|Massachusetts v. Oakes
401 Mass. 602, 518 N.E.2d 836, vacated and remanded.
[ O'Connor ]
[ Scalia ]
[ Brennan ]
Massachusetts v. Oakes
CERTIORARI TO THE SUPREME JUDICIAL COURT OF MASSACHUSETTS
JUSTICE BRENNAN, with whom JUSTICE MARSHALL and JUSTICE STEVENS join, dissenting.
The proper framework for analyzing respondent's claims is not in doubt. First, we must determine whether the Massachusetts statute criminalizes expression protected by the First Amendment. If it does, then we must decide whether Massachusetts has a compelling interest in regulating that expression. To the extent that the Commonwealth's interest does not justify the suppression of all protected conduct prohibited by the statute, we must further ask whether the law's overbreadth is "not only . . . real, but substantial as well, judged in relation to the statute's plainly legitimate sweep," Broadrick v. Oklahoma, 413 U.S. 601, 615 (1973), once we have adopted any available narrowing constructions or severed offensive portions insofar as it lies within our power to do so. If the statute is excessively overbroad, we have no choice but to strike it down on its face, notwithstanding its laudable objectives and its numerous permissible applications; if it is not, then Oakes and others charged under [p591] it may argue only that their actions, though forbidden by the statute, may not constitutionally be proscribed. [n1]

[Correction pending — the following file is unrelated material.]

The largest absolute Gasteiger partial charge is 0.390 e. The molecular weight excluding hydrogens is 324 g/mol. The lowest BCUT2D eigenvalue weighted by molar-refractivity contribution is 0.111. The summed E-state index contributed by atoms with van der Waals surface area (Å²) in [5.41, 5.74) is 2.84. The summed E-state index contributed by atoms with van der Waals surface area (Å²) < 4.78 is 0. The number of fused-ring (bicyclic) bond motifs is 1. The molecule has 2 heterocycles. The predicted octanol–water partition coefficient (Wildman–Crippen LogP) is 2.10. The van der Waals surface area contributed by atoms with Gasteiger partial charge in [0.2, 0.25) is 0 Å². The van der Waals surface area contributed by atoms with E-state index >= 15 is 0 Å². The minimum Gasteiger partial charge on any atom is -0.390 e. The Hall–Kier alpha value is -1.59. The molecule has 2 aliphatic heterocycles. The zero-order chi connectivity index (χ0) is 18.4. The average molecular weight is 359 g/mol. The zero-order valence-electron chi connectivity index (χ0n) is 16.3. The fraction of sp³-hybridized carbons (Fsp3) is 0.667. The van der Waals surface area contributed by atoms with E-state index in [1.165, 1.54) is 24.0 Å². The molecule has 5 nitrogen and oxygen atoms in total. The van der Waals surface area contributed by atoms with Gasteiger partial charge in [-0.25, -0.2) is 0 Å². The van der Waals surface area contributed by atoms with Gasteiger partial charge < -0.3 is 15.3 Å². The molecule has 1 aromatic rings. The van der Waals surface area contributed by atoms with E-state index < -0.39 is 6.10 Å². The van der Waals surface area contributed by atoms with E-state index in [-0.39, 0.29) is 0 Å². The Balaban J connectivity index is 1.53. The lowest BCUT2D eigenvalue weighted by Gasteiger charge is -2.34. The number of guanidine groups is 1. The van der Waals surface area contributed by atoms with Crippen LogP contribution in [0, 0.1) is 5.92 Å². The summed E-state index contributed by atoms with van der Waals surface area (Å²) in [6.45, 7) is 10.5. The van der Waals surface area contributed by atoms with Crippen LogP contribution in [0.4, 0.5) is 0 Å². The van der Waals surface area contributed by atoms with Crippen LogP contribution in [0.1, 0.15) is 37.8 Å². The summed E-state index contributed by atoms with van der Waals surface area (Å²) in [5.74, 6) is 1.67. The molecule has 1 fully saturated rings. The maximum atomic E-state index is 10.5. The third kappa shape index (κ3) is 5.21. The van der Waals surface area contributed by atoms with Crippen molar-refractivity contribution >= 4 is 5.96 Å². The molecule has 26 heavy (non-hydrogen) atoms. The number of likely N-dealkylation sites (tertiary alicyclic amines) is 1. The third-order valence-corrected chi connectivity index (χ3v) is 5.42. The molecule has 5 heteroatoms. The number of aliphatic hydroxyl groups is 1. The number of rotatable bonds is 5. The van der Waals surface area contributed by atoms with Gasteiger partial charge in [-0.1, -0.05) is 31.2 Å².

With the possible exception of the final step in this analysis, the resolution of these questions is straightforward. Photography, painting, and other two-dimensional forms of artistic reproduction described in Mass.Gen.Laws § 272:29A (1986) are plainly expressive activities that ordinarily qualify for First Amendment protection. See, e.g., Miller v. California, 413 U.S. 15 (1973) (works which, taken as a whole, possess serious artistic value are protected). And modeling, both independently and by virtue of its close association with those activities, enjoys like shelter under the First Amendment. Cf. Schad v. Mount Ephraim, 452 U.S. 61, 66 (1981) ("[N]ude dancing is not without its First Amendment protections from official regulation"). Visual depictions of children engaged in live sexual performances or lewdly exhibiting their genitals cannot, of course, claim protected status, even though those depictions are not obscene. See New York v. Ferber, 458 U.S. 747 (1982). But other nonobscene representations of minors, including some that are pornographic, are shielded by the Constitution's guarantee of free speech. Id. at 764-765. In particular, "nudity, without more is protected expression." Id. at 765, n. 18, citing Erznoznik v. City of Jacksonville, 422 U.S. 205, 213 (1975). Because [p592] § 29A's prohibition extends to posing or exhibiting children "in a state of nudity," rather than merely to their participation in live or simulated sexual conduct, the statute clearly restrains expression within the ambit of the First Amendment.
It is equally evident that the Commonwealth's asserted interest in preventing the sexual exploitation and abuse of minors is "of surpassing importance." Ferber, supra, at 757. See also Ginsberg v. New York, 390 U.S. 629, 639-641 (1968). The coercive enlistment, both overt and subtle, of children in the production of pornography is a grave and widespread evil which the States are amply justified in seeking to eradicate. Massachusetts' interest in ending such conduct undoubtedly suffices to sustain the statute's ban on encouraging, causing, or permitting persons one has reason to know are under 18 years of age to engage in any live sexual performance or any act that represents sexual conduct, for the purpose of visual representation or reproduction.